After a decade spent legally hitting humans with as much viciousness as possible, James Anderson has transitioned to hitting a certain object with just as much ferocity.
Anderson ’05, a former Virginia Tech linebacker who spent 10 seasons in the NFL with four teams, has traded in his cleats for golf spikes, his helmet and shoulder pads for a driver, and the violent world of football for the sophisticated world of golf.
A little more than a year ago, Anderson, who graduated from Virginia Tech with a bachelor’s degree in studio art and a master’s degree in education, embarked on a career as a long drive competitor. To those unfamiliar with golf and with long drive competitions, the rules are simple: use a United States Golf Association-approved driver, swing as hard as possible, and try to hit a golf ball as far as possible while – and here’s the difficult part – also landing it within a grid roughly 45 to 60 yards wide.
“When I was playing in the NFL, I didn’t realize I was retired yet,” Anderson said. “That usually happens to most guys, so I spent a year, maybe a year and a half, still training and working out [in Los Angeles], trying to figure out what was going on.
“I ended up moving to Fort Lauderdale initially and then down to Miami, and I end up playing golf here with Wes Patterson [a professional long drive competitor]. He currently is still one of the top 15 to 20 guys in the world of long drive. I hit a few balls, and he’s like, ‘Hey, bro, you know you drive the ball pretty well. You’ve got a good name, clean background, you played in the NFL. There aren’t any guys on the long drive tour that have your story. Why don’t you give it a shot? You can probably be competitive. You’re an athlete. You can figure it out.’ So that started my long drive journey.”
With his wife’s blessing, Anderson, who lives in Miami with his wife and two young daughters, began preparing for a career. He started in the weight room, saying that he spent six or seven months working on his body. Tight hips and shoulders from years of football training and several injuries over the years originally hindered him from making a full turn golf swing.
Once he got his body in condition, the Chesapeake, Virginia, native started working with Trevor Salzman, a noted swing instructor in Aventura, Florida, on his swing. He spent hours hitting balls during each practice session.
“Golf is one of those things where you need repetition,” Anderson said. “You’ve got to condition your body to do it.”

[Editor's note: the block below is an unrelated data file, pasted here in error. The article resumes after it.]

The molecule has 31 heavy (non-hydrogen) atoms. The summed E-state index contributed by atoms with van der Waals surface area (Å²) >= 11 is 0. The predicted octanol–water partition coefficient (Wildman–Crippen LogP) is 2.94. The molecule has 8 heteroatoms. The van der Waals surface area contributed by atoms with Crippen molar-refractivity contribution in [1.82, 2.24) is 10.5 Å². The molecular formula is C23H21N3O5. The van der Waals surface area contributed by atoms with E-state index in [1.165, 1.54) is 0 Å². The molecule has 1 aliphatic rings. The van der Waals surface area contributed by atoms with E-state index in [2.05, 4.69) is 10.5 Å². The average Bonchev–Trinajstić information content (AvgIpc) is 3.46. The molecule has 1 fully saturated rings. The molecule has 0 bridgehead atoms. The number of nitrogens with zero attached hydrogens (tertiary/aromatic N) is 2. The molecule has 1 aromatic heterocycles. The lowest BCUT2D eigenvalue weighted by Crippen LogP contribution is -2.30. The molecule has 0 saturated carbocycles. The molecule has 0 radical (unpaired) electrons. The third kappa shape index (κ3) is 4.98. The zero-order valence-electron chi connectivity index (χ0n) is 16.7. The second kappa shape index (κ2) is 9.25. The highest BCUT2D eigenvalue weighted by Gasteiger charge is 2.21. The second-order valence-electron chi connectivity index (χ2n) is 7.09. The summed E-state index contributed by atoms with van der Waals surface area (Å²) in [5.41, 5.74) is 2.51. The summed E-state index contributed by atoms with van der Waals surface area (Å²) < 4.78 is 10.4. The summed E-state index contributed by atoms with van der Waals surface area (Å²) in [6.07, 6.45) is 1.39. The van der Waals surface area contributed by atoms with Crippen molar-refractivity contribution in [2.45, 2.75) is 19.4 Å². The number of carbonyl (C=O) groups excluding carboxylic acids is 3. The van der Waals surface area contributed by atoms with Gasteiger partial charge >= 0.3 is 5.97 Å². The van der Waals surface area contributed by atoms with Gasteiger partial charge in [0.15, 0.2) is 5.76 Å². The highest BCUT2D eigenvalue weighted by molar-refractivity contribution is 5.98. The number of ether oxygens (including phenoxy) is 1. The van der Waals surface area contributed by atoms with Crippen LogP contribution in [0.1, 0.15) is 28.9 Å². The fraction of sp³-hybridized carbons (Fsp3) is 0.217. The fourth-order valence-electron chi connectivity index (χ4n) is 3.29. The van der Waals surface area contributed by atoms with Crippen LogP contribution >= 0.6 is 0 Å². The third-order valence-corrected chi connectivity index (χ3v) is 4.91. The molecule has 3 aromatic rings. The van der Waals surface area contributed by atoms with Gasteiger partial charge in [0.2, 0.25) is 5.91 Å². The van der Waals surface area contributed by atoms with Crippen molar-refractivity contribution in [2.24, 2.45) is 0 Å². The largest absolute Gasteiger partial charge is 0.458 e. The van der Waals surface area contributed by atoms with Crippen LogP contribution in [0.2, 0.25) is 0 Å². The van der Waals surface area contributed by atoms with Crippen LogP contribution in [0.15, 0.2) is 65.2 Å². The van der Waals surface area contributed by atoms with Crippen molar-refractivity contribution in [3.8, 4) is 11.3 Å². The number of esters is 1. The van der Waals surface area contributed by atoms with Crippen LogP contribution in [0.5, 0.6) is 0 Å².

Anderson participated as an amateur in several Professional Long Drive Association events this past summer, and he finished in the top four in two of them. He said his longest drive was 390 yards.
Originally, Anderson wanted to win, but he quickly realized that his rookie season would be one of learning. He hopes the lessons learned translate into future success.
“When you look at long drive, it highlights this thing about golf and kind of amps it up and almost puts it on steroids,” he said. “It’s a driver swing, but it’s to the extreme. You’re trying to get back from a rotation. … Like you take everything that’s athletic about a golf swing, and you’re really trying to max it out. I enjoy that intensity.
“The thing about golf is it’s just you. The competition’s against yourself. I like the fact that you can get in your own head and be competitive with yourself to figure out who you are on the course because the game of golf will show you who you are.”
Anderson, though, is more than just a golfer these days. He also serves as the vice president of a creative agency, putting his degree in studio art from Virginia Tech to good use, and he’s working with a tech start-up attempting to create artificial intelligence software for use by schools, churches, and businesses to identify weapons on people. As a girl dad, he jumped at the opportunity to get involved in this project.
In addition, Anderson is pursuing another passion. Shortly after moving to South Florida, Anderson enrolled at the University of Miami, and in 2020, he earned an MBA.
While doing so, Anderson became involved with a research project that served as his final thesis. The project called for developing a research institute and educational curriculum for children and their fathers. The name of the program is The Intentional Dad.
“If you look at resources that are made available, there are a lot of things for moms, help books and seminars and all this kind of stuff,” Anderson said. “On the father’s side, there are two issues. There aren’t as many resources made available, and a lot of fathers aren’t present for whatever scenario. Then, a lot of times how men are raised from an emotional standpoint — the whole mantra of men don’t cry, you got to be tough, you got to do all these kinds of things.
“Sometimes that doesn’t allow us to be emotionally available for our children. We haven’t historically done a good job at conflict resolution. … From that standpoint, offering men resources to help them deal with those things as well as conflict, I think is key, and it’s missing.”
So many varying interests keep Anderson’s schedule full, but despite the demands, he remains committed to becoming a success in his ventures, including on the long drive tour. The competitions, held throughout the United States, start later this spring. Being retired from football does not mean being retired as an athlete for him, and those competitive urges leave him anxiously awaiting.
“I wanted to give myself a chance to be competitive,” Anderson said. “If I didn’t give myself an honest chance to be competitive, then did I really do it? … If I’m going to invest this kind of money and invest in this kind of time, then I better be committed to win and try to really be competitive, or at this point, there’s no point in really doing it.”
Jimmy Robertson, Virginia Tech Athletics
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